This trial was funded by a National Prevention Research Initiative grant and the cost of the Weight Watchers program and blood sampling and analysis were funded by Weight Watchers as part of an MRC Industrial Collaboration Award. 

At one year, participants assigned to 52 weeks of Weight Watchers lost, on average, more than twice as much weight as those in the brief intervention group. They were also more likely to lose 5% and 10% or more of their initial weight as compared to the brief intervention and 12-week Weight Watchers groups, which are weight loss milestones that are associated with significant health benefits. Additionally, compared to participants in the other groups, those in the year-long Weight Watchers program also had significantly greater reductions in fasting blood glucose and glycosylated haemoglobin, which are important markers of the future risk for developing type 2 diabetes.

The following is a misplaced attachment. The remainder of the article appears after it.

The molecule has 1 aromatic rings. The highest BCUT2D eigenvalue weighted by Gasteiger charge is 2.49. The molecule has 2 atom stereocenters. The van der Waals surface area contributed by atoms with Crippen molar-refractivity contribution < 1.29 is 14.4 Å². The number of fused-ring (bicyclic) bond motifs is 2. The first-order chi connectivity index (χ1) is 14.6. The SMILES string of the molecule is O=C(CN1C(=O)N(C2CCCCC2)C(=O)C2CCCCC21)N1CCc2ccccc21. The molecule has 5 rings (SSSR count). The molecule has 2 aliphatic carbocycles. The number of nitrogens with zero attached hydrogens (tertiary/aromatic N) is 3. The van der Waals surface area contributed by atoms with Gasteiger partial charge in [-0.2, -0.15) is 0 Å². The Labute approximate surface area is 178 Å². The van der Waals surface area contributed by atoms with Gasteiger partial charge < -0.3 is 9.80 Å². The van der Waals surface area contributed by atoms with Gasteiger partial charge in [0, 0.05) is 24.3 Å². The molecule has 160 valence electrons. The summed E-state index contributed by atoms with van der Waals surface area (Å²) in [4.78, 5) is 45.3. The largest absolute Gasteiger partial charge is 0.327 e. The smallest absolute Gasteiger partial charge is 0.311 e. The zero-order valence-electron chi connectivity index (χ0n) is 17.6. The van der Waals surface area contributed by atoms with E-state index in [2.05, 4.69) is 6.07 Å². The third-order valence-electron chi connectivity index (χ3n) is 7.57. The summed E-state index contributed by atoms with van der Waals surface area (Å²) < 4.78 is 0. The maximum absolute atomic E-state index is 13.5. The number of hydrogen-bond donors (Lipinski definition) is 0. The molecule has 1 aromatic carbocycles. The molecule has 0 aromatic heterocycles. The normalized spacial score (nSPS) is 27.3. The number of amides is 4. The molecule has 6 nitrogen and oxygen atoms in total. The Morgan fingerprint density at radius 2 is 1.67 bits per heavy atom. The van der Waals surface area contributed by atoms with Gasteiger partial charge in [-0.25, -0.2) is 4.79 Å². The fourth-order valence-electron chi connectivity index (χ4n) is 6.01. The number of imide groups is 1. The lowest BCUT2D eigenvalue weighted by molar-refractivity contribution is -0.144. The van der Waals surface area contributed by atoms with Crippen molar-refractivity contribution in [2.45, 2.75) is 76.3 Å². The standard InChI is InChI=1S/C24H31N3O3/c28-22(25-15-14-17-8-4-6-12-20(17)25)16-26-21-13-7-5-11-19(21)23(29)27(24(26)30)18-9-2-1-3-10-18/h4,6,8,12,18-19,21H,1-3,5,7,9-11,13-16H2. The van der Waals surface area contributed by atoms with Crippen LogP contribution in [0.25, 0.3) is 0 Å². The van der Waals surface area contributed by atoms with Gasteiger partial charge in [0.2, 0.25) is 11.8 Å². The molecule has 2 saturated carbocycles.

Study participants attended a final measurement appointment at 24 months, a full year after treatment had ended. Although there was weight regain among all groups, the group assigned to 52 weeks of Weight Watchers, as compared to the other two groups in the study, experienced superior weight losses and improvements in waist and fat mass that were sustained even two years down the line.

The researchers also modelled the impact of the three programs over the next 25 years to predict cost effectiveness, among other factors. They found that the incremental cost effectiveness ratio for the 52-week program was cost effective compared to the brief intervention and the 12-week program.